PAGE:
However, there is another story to reason for this. It happened sometimes, that the brightest stars of a constellation belonged to the same magnitude class, when observed with an unaided eye. So, Bayer used a different criteria to designate these stars. It seems, that he observed Betelgeuse and Rigel to be of same magnitude class. And so, he designated them as alpha and beta Orionis respectively because the shoulder of the hunter which is represented by Betelgeuse is above the left foot which is represented by Rigel.

Why did Bayer’s Scheme run into Difficulties?

One limitation, as mentioned above, were the mis-estimates and other irregularities which lead to discrepancies in Stellar Designations. For a constellation which had more than 24 stars, designating them posed a problem because the Greek alphabet only has 24 letters. To fix this problem, Bayer firstly used the lower-case (a-z) and then the upper-case (A-Z) letters from the modern Latin alphabet.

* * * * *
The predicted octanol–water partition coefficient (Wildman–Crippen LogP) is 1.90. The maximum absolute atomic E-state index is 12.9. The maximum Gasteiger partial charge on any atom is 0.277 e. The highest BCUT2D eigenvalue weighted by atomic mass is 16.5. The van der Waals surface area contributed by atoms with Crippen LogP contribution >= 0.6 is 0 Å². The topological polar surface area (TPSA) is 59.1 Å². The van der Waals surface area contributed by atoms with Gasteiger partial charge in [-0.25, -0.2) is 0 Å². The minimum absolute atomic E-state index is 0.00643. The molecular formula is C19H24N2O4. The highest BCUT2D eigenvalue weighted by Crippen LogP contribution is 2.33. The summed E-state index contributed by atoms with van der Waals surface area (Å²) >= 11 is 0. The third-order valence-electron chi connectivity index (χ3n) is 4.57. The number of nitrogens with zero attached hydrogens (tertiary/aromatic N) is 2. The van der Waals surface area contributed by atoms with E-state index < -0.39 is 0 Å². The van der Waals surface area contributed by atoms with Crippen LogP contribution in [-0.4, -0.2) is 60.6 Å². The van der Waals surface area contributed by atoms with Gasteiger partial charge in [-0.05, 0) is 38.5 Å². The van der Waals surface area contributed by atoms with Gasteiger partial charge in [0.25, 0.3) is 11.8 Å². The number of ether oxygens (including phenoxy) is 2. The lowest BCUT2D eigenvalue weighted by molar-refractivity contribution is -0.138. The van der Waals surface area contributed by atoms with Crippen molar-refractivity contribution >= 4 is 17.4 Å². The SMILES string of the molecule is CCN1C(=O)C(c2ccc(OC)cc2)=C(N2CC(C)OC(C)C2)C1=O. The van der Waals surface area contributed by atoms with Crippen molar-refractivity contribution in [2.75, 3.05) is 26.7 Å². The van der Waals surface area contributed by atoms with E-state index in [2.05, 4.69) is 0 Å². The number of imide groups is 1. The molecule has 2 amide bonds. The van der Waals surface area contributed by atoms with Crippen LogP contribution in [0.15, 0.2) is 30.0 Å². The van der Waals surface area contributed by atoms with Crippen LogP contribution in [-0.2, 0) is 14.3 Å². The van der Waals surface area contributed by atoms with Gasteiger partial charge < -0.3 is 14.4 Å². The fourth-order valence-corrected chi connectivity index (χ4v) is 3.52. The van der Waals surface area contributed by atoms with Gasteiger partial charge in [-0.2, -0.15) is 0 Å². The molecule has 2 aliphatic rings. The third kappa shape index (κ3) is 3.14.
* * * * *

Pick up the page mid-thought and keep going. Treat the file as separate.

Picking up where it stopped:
Despite all this, Bayer Designations are used till date. However, there are many more Star Catalogs, based on different schemes, which are presently being used to designate and distinctly identify bright, faint, and variable stars.

A Homework Exercise

So, here I leave my readers with an interesting homework exercise. Next time when you gaze up and look at those thousands of twinkling dots, observe them with a different perspective. Try designating them according to your own schemes. Who knows, one day you might become as popular as Johann Bayer.

References

[1] Howell, Elizabeth. “Brightest Stars: Luminosity & Magnitude.” Space.com, Space, 11 Oct. 2017, www.space.com/21640-star-luminosity-and-magnitude.html.

[2] “International Astronomical Union.” IAU, www.iau.org/public/themes/naming_stars/.

[3] Yamani, Avivah, and Name *. “Jan 15th: Why Did Betelgeuse Become Alpha Orionis Instead of Rigel?” Jan 15th: Why Did Betelgeuse Become Alpha Orionis Instead of Rigel? | 365 Days of Astronomy, cosmoquest.org/x/365daysofastronomy/2015/01/15/jan-15th-why-did-betelgeuse-become-alpha-orionis-instead-of-rigel/.